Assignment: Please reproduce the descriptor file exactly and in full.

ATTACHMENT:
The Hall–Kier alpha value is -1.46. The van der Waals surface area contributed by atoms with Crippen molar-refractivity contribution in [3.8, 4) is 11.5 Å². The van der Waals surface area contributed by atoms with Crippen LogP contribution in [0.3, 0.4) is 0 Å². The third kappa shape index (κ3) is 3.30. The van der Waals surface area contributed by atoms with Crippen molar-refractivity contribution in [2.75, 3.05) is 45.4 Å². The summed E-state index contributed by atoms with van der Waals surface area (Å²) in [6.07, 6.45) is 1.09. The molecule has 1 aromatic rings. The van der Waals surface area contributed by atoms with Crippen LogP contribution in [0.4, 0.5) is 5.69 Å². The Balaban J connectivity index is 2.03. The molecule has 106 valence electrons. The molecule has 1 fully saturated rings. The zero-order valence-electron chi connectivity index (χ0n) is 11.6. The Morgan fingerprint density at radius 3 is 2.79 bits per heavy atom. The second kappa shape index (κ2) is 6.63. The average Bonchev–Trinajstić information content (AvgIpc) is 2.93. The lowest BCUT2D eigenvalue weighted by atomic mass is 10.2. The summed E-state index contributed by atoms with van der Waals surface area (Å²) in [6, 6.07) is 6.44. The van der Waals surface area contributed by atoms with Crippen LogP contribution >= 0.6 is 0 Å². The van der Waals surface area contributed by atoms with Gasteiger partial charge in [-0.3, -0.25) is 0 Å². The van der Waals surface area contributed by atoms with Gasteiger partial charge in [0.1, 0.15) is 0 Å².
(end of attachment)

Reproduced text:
The Hall–Kier alpha value is -1.46. The van der Waals surface area contributed by atoms with Crippen molar-refractivity contribution in [3.8, 4) is 11.5 Å². The van der Waals surface area contributed by atoms with Crippen LogP contribution in [0.3, 0.4) is 0 Å². The third kappa shape index (κ3) is 3.30. The van der Waals surface area contributed by atoms with Crippen molar-refractivity contribution in [2.75, 3.05) is 45.4 Å². The summed E-state index contributed by atoms with van der Waals surface area (Å²) in [6.07, 6.45) is 1.09. The molecule has 1 aromatic rings. The van der Waals surface area contributed by atoms with Crippen LogP contribution in [0.4, 0.5) is 5.69 Å². The Balaban J connectivity index is 2.03. The molecule has 106 valence electrons. The molecule has 1 fully saturated rings. The zero-order valence-electron chi connectivity index (χ0n) is 11.6. The Morgan fingerprint density at radius 3 is 2.79 bits per heavy atom. The second kappa shape index (κ2) is 6.63. The average Bonchev–Trinajstić information content (AvgIpc) is 2.93. The lowest BCUT2D eigenvalue weighted by atomic mass is 10.2. The summed E-state index contributed by atoms with van der Waals surface area (Å²) in [6, 6.07) is 6.44. The van der Waals surface area contributed by atoms with Crippen LogP contribution >= 0.6 is 0 Å². The van der Waals surface area contributed by atoms with Gasteiger partial charge in [-0.3, -0.25) is 0 Å². The van der Waals surface area contributed by atoms with Gasteiger partial charge in [0.1, 0.15) is 0 Å².